Figure 16.5 gives an overview of urine formation, which is divided into these steps: glomerular filtration, tubular reabsorption, and tubular secretion.

Glomerular Filtration

Glomerular filtration occurs when whole blood enters the afferent arteriole and the glomerulus. Due to glomerular blood pressure, water and small molecules move from the glomerulus to the inside of the glomerular capsule. This is a filtration process because large molecules and formed elements are unable to pass through the capillary wall. In effect, then, blood in the glomerulus has two portions: the filterable components and the nonfilterable components:
Blood Components
Steps in urine formation
Figure 16.5 Steps in urine formation. Top: The three main steps in urine formation are described in boxes that are color-coded to arrows showing the movement of molecules into or out of the nephron at specific locations. In the end, urine is composed of the substances within the collecting duct (see gray arrow, lower right).
Reabsorbed Filtrate Components
The substances that are not reabsorbed become the tubular fluid, which enters the loop of the nephron.
Reabsorption from Nephrons

Tubular Secretion

Tubular secretion is a second way by which substances are removed from blood and added to the tubular fluid. Hydrogen ions, potassium ions, creatinine, and drugs such as penicillin are some of the substances that are moved by active transport from the blood into the distal convoluted tubule. In the end, urine contains (1) substances that have undergone glomerular filtration but have not been reabsorbed, and (2) substances that have undergone tubular secretion.
The glomerular filtrate contains small dissolved molecules in approximately the same concentration as plasma. Small molecules that escape being filtered and the nonfilterable components leave the glomerulus by way of the efferent arteriole.
     As indicated in
Table 16.1, nephrons in the kidneys filter 180 liters of water per day, along with a considerable amount of small molecules (such as glucose) and ions (such as sodium). If the composition of urine were the same as that of the glomerular filtrate, the body would continually lose water, salts, and nutrients. Therefore, we can conclude that the composition of the filtrate must be altered as this fluid passes through the remainder of the tubule.

Tubular Reabsorption

Tubular reabsorption occurs as molecules and ions are both passively and actively reabsorbed from the nephron into the blood of the peritubular capillary network. The osmolarity of the blood is maintained by the presence of both plasma proteins and salt. When sodium ions (Na+) are actively reabsorbed, chloride ions (Cl-) follow passively. The reabsorption of salt (NaCl) increases the osmolarity of the blood compared to the filtrate, and therefore water moves passively from the tubule into the blood. About 67% of Na+ is reabsorbed at the proximal convoluted tubule.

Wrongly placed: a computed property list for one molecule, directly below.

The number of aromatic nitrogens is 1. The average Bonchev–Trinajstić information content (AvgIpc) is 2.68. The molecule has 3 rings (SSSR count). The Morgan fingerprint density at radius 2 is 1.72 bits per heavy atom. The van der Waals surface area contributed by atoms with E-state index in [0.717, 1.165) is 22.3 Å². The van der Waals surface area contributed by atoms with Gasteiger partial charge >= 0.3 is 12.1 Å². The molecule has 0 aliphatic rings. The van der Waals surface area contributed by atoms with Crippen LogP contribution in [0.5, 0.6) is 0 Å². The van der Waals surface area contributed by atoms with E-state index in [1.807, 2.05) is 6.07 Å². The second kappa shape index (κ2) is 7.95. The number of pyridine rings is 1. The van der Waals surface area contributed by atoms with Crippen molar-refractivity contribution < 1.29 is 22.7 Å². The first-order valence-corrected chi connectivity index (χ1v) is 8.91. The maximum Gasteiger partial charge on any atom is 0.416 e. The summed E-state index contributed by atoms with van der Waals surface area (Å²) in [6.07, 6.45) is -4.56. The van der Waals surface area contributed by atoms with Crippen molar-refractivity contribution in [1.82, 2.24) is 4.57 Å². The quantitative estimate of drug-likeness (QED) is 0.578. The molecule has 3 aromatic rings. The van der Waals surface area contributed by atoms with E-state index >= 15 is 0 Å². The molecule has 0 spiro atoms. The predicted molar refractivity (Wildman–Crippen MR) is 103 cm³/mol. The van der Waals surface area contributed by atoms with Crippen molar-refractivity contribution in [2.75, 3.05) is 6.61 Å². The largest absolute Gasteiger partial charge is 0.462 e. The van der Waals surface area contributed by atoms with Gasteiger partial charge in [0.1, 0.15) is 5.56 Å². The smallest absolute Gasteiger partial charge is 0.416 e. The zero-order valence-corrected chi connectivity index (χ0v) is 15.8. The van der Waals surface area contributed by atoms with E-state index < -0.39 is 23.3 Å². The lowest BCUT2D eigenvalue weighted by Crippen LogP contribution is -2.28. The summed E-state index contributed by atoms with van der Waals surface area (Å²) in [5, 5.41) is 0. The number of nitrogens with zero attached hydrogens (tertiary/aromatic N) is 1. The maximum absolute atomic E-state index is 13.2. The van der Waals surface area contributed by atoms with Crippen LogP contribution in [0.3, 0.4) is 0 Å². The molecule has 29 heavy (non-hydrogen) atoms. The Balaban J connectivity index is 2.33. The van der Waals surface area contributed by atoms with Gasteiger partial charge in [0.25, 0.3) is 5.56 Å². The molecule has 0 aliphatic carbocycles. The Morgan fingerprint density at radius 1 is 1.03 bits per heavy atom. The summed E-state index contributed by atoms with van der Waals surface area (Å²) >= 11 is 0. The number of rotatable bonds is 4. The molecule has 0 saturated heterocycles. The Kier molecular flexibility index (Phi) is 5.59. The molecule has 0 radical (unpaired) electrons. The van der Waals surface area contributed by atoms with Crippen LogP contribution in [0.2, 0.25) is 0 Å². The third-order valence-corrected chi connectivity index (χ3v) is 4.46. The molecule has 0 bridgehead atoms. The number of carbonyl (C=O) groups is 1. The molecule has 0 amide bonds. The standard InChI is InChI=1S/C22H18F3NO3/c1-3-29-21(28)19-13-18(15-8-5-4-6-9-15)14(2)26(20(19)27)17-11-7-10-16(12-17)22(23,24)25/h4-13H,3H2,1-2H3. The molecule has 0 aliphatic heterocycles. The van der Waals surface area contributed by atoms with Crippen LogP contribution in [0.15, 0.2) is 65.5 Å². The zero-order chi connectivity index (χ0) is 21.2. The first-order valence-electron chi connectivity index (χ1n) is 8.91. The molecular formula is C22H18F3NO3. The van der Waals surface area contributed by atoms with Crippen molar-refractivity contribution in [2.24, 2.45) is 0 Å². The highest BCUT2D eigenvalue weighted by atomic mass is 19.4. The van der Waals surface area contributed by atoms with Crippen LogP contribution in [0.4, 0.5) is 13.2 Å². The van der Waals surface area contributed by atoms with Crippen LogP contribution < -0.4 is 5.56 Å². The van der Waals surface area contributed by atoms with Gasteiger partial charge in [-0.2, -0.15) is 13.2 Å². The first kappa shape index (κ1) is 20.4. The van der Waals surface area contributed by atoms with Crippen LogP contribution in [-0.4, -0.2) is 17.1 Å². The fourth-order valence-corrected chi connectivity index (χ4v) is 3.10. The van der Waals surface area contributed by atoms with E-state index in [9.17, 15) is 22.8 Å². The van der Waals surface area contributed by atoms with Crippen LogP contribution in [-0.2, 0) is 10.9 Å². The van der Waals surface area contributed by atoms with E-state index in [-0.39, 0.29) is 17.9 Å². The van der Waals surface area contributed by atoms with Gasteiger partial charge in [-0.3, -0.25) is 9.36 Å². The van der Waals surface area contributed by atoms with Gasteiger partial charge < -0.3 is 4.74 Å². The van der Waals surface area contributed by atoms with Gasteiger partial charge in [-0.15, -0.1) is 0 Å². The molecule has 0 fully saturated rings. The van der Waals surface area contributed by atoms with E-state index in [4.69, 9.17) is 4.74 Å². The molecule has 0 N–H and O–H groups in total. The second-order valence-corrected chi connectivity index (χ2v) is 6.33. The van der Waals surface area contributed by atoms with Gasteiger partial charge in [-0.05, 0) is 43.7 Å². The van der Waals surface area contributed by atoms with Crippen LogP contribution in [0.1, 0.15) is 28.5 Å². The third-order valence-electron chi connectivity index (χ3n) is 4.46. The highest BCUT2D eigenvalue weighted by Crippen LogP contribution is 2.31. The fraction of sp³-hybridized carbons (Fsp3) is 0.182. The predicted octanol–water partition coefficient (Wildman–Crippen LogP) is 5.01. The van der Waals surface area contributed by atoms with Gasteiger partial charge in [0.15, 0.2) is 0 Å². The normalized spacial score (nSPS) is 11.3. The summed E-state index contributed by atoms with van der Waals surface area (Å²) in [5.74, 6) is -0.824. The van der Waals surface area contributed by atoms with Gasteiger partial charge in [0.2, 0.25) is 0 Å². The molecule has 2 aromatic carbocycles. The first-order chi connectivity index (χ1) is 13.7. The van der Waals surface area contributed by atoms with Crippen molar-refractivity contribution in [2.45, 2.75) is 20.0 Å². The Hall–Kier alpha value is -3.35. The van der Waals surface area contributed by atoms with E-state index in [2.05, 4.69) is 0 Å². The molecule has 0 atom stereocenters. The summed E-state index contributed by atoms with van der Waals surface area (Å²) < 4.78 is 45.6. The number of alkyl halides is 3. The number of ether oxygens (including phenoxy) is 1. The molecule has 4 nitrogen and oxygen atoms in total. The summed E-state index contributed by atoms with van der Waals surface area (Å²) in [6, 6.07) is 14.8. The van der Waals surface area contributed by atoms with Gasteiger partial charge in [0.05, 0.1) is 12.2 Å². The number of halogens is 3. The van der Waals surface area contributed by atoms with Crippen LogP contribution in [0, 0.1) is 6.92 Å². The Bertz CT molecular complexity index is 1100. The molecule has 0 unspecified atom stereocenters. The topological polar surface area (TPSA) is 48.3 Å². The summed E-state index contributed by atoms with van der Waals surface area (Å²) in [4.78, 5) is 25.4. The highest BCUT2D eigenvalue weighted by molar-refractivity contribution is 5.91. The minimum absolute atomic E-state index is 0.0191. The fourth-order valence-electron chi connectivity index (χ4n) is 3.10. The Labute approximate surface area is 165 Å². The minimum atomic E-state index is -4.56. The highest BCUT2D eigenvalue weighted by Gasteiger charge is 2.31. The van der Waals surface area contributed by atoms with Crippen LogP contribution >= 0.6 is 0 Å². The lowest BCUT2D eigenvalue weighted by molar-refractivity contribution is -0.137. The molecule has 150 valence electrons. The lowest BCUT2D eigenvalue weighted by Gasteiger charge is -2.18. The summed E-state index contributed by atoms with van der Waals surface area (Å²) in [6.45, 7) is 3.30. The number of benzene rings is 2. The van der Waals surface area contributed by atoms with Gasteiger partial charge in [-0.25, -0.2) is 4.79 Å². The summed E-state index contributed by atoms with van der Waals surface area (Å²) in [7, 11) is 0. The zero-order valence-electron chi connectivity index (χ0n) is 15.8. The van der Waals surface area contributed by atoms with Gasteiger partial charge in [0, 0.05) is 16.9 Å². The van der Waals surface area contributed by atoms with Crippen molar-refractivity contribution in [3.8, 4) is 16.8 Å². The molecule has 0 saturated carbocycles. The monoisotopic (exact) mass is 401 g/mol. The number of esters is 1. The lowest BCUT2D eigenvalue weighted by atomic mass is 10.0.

Nutrients such as glucose and amino acids also return to the blood at the proximal convoluted tubule. This is a selective process because only molecules recognized by carrier molecules are actively reabsorbed. Glucose is an example of a molecule that ordinarily is completely reabsorbed because there is a plentiful supply of carrier molecules for it. However, every substance has a maximum rate of transport, and after all its carriers are in use, any excess in the filtrate will appear in the urine. For example, as reabsorbed levels of glucose approach 1.8-2 mg/ml plasma, the rest appears in the urine. In diabetes mellitus, excess glucose occurs in the blood, and then in the filtrate, and then in the urine, because the liver and muscles have failed to store glucose as glycogen, and the kidneys cannot reabsorb all of it. The presence of glucose in the filtrate increases its osmolarity compared to that of the blood, and therefore less water is reabsorbed into the peritubular capillary network. The frequent urination and increased thirst experienced by untreated diabetics are due to the fact that water is not being reabsorbed.
     We have seen that the filtrate that enters the proximal convoluted tubule is divided into two portions: components that are reabsorbed from the tubule into the blood, and components that are not reabsorbed and continue to pass through the nephron to be further processed into urine:
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